Are you planning on doing business or living in Costa Rica? Before packing your bags, familiarize yourself with the visa process. The good news is that the process is pretty straight-forward. And you shouldn’t have trouble getting a visa approved if you have reliable income and pass a background check.
The bad news is that there are serious consequences if you fail to go through the proper channels. Don’t take the chance of violating immigration laws.
Here's a quick primer to get you started.
Visa fees and required documents vary by nationality and are subject to change. Speak with your local embassy for more specific information; however, the details outlined here are a good starting place.
The visa process varies depending on how long you intend to stay in the country and whether you plan to work. Here are some details you need to know depending on the duration of your stay.
Staying Less Than 90 Days
If you’re staying less than 90 days, you may not need a visa at all. You aren't required to have a visa if you are a citizen of one of the countries listed below:
However, you’ll still need an active passport before you enter the country. After your passport is stamped, you’ll automatically be issued a temporary tourist visa.
Visits Exceeding 90 Days
Staying in Costa Rica beyond the 90-day period can complicate the process. While you can visit your embassy to renew your tourist visa for another 90 days if you’re a student, Costa Rica tends to frown on this option if you’re actually planning on working or living in Costa Rica for an undetermined period of time.
There are rumors that you can leave Costa Rica after your visa expires and return after three days. Unfortunately, these rumors are not true. Be aware that the Costa Rican government is taking punitive action against people that try to skirt such laws.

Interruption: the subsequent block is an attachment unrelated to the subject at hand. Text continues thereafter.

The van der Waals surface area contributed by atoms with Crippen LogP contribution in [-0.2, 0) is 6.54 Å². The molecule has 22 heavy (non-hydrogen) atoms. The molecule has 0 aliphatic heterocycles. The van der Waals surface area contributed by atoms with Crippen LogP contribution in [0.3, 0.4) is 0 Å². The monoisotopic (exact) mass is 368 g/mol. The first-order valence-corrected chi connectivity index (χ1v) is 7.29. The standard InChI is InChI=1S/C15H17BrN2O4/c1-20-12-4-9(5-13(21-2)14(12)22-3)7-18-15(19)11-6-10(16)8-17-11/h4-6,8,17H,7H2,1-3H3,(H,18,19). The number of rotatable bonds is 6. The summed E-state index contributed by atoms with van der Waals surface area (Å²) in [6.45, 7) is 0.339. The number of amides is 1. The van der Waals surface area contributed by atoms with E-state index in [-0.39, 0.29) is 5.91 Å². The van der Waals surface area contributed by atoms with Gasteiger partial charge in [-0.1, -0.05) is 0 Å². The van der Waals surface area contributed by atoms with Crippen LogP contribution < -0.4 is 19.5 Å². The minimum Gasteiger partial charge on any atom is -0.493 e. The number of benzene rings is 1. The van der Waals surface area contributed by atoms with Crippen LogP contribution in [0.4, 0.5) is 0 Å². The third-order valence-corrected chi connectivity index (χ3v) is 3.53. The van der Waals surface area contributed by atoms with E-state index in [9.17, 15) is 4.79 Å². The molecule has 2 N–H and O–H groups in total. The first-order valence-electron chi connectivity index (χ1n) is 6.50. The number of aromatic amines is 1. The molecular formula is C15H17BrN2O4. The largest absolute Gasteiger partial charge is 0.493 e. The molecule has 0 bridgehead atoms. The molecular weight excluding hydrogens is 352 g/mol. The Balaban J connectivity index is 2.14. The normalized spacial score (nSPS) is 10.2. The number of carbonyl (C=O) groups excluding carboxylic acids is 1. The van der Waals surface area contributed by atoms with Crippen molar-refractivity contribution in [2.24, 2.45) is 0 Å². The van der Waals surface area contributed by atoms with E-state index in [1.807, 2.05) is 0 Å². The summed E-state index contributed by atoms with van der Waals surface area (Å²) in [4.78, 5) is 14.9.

Visitors trying to renew their visa excessively are often ordered to leave the country within 15 days, and face a fine if they fail to do so. If the government feels you’re abusing your visa, they can also suspend your right to visit Costa Rica for up to 12 years.
Don’t risk getting banned from Costa Rica or racking up massive fines. If you’re planning on staying longer than 90 days, apply for a temporary visa or permanent residency.
Planning to Work in Costa Rica
If you plan to work while staying in Costa Rica - even if you plan to stay less than 90 days - your best best is to establish a temporary residency, as Costa Rica businesses are forbidden from employing foreigners that don’t have a temporary residence.
It may also be necessary to secure a temporary residence if you’re self-employed, though the specific requirements depend on your form of self-employment. Check with your embassy if you need more details. Don’t roll the dice and hope you aren’t caught operating a business without a valid visa or temporary residence.
Costa Rica enforces strict requirements for citizens seeking a temporary residence. However, most people who are financially stable won’t have trouble getting approved. Review an outline of the general requirements below:
Present the Necessary Paperwork
Be prepared to present a birth certificate to prove your identity. You’ll also need to show proof of income, as the Costa Rican government doesn’t want to end up financially supporting you with their public funds.
Before moving to Costa Rica, you’ll need to show proof that you have generated at least $2,500 a month over the past five years.
Provide Personal Details About Yourself